Each reason code has specific evidence that is required by the card network. This evidence is what is needed to win the case. Some reason codes have modifiers that can change what evidence is required or require more evidence in the chargeback response. These modifiers are can range from where the transaction is processed to what kind of goods are purchased.

Going back to our Reason Code C08 response there are two modifiers that affect the evidence presented. The purchase was made in a CNP environment and the purchase was for digital goods. The different compelling evidence that can be shown is:

1. The product is being used
2. Customer service records
3. The customer has used services that come with the product
4. The customer created an account
5. A connection between the purchasing computer and the computer used to access the product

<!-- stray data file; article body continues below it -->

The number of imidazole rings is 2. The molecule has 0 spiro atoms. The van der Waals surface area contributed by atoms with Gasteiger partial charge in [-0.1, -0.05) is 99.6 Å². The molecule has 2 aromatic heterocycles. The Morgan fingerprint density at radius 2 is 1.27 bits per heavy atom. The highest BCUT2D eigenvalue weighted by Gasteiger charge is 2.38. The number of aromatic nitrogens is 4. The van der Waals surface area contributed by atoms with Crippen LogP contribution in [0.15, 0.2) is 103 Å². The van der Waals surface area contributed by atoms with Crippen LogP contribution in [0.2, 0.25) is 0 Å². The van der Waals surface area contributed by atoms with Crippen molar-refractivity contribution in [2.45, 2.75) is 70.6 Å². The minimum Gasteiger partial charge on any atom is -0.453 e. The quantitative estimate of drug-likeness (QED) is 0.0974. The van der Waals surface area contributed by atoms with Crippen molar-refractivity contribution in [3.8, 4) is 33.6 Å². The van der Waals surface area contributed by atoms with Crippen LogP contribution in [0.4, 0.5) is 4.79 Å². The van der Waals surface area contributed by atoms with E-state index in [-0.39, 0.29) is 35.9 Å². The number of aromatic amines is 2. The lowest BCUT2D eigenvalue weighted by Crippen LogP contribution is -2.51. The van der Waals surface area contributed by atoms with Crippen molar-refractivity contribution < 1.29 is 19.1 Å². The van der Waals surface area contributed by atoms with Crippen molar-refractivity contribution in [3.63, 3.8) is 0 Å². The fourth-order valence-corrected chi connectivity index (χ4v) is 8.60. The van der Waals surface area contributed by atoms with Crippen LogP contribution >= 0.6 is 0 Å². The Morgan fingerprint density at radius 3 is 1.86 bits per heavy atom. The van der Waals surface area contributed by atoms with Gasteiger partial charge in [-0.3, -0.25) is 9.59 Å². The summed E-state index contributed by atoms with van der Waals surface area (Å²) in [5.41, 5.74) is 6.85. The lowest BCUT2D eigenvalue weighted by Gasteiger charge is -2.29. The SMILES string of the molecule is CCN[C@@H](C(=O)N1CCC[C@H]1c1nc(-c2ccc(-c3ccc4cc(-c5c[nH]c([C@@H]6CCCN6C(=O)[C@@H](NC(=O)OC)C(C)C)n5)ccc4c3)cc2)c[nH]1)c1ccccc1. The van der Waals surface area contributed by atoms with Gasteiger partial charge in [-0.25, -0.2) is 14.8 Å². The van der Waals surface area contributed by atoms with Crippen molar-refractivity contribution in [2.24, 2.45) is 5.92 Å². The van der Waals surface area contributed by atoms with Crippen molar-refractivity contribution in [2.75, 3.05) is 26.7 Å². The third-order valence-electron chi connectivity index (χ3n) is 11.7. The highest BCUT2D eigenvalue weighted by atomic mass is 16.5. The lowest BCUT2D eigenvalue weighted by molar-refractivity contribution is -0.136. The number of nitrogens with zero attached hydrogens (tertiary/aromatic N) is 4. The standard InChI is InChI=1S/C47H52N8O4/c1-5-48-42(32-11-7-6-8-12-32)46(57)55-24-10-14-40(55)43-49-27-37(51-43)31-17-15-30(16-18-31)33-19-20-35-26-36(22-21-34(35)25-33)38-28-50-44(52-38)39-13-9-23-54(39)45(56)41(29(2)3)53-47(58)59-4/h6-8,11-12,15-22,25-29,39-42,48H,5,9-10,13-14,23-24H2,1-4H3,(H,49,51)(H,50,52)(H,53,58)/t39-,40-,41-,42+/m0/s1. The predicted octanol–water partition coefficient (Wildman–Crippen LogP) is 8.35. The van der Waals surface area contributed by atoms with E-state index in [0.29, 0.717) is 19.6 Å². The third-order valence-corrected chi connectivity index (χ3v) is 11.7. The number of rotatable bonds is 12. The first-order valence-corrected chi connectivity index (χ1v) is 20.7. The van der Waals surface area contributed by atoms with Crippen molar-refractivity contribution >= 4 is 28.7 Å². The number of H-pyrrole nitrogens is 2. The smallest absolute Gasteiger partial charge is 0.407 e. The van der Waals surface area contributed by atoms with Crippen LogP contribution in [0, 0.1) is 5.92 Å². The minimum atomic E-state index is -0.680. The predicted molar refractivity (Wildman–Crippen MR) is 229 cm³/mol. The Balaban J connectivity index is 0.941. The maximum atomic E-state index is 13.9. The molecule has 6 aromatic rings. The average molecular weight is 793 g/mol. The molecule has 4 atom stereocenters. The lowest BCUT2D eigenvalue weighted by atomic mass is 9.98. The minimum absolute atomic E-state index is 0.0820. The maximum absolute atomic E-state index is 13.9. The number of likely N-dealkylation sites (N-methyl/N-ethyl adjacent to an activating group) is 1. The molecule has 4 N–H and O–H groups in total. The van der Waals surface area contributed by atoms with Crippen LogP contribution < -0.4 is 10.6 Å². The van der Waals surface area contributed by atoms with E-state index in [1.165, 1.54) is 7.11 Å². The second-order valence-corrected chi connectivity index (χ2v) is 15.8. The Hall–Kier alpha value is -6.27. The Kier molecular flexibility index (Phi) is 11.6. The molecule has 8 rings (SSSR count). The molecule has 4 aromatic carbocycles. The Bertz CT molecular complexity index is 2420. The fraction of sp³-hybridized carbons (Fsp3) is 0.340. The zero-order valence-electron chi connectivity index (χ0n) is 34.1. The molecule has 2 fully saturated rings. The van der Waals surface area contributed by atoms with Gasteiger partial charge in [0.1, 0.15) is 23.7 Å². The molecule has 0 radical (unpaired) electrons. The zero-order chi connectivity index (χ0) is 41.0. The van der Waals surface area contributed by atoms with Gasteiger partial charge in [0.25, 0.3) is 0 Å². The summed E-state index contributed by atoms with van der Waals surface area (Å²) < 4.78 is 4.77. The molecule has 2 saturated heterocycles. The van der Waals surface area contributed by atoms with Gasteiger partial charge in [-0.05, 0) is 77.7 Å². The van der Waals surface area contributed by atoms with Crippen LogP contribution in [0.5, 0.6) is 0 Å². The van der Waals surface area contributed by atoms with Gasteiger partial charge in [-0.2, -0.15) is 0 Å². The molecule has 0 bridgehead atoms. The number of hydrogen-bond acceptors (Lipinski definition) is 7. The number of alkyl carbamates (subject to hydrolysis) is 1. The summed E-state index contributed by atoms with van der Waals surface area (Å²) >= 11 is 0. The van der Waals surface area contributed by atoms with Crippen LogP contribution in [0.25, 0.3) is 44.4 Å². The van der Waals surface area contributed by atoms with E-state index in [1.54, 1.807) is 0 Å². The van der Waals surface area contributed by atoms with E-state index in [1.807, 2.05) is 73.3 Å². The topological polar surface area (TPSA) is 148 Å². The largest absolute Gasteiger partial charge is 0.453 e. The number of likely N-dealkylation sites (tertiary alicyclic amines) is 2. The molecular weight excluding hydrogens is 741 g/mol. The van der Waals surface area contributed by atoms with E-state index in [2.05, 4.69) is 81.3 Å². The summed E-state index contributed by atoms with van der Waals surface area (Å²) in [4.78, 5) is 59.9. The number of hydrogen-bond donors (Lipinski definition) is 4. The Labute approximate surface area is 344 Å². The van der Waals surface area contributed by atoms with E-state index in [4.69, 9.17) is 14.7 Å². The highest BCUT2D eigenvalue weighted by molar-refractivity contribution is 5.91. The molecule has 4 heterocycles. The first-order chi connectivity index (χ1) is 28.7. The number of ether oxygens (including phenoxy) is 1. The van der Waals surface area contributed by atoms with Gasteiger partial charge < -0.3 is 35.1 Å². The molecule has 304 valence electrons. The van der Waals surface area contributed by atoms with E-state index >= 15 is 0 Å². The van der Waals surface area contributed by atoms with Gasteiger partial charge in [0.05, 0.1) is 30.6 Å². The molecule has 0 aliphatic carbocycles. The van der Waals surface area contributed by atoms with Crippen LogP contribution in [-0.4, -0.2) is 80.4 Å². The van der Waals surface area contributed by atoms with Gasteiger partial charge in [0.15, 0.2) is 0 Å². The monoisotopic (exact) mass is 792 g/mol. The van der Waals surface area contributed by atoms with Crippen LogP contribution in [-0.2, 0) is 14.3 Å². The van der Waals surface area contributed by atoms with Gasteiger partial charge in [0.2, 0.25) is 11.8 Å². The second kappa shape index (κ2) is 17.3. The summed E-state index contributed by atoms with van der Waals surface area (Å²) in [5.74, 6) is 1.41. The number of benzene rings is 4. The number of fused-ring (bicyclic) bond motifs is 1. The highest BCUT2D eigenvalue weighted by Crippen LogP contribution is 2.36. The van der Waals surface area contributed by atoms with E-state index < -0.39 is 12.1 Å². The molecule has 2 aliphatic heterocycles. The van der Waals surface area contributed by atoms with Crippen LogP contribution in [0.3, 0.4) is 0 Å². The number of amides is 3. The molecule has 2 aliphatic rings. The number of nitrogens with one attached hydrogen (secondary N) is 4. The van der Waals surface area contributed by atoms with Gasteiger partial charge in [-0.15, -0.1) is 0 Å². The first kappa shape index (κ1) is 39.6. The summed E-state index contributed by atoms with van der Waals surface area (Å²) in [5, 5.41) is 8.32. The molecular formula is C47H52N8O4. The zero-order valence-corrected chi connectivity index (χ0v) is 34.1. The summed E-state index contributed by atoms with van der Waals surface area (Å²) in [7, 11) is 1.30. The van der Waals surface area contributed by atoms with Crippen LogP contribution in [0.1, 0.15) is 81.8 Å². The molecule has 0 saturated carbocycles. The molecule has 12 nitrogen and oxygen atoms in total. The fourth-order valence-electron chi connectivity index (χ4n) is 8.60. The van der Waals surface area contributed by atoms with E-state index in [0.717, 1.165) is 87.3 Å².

Each of the of the above arguments needs to be backed up with the compelling evidence. You can’t just make the statement and have nothing to back your claim. If you were presenting evidence that the product was being used for Reason Code C08 you would want to include evidence that the customer has possession of or has access to your product or service, with as much detail and context as you can provide. It may be necessary to include several items of evidence to make your case. Examples of compelling evidence could be logs of customer usage or communications you have had with them discussing the product or service; screenshots from your customer’s social media with products from the order pictured, or displaying works created using your product or service; links to or screenshots from eBay or Craigslist showing the product listed for sale by the customer.

Transaction Invoice

The last thing you should include in your chargeback response is the transaction invoice on the last page of the document. The transaction invoice just gives the person working the chargeback all the information needed about the transaction in question. The example below shows what should be included in the transaction invoice for Reason Code C08.

Account
Email Address [[CUSTOMER EMAIL ADDRESS]]
Transaction
Date/Time: [[TRANSACTION TIME STAMP]]
Transaction ID: [[TRANSACTION ID]]
Amount: [[TRANSACTION AMOUNT]]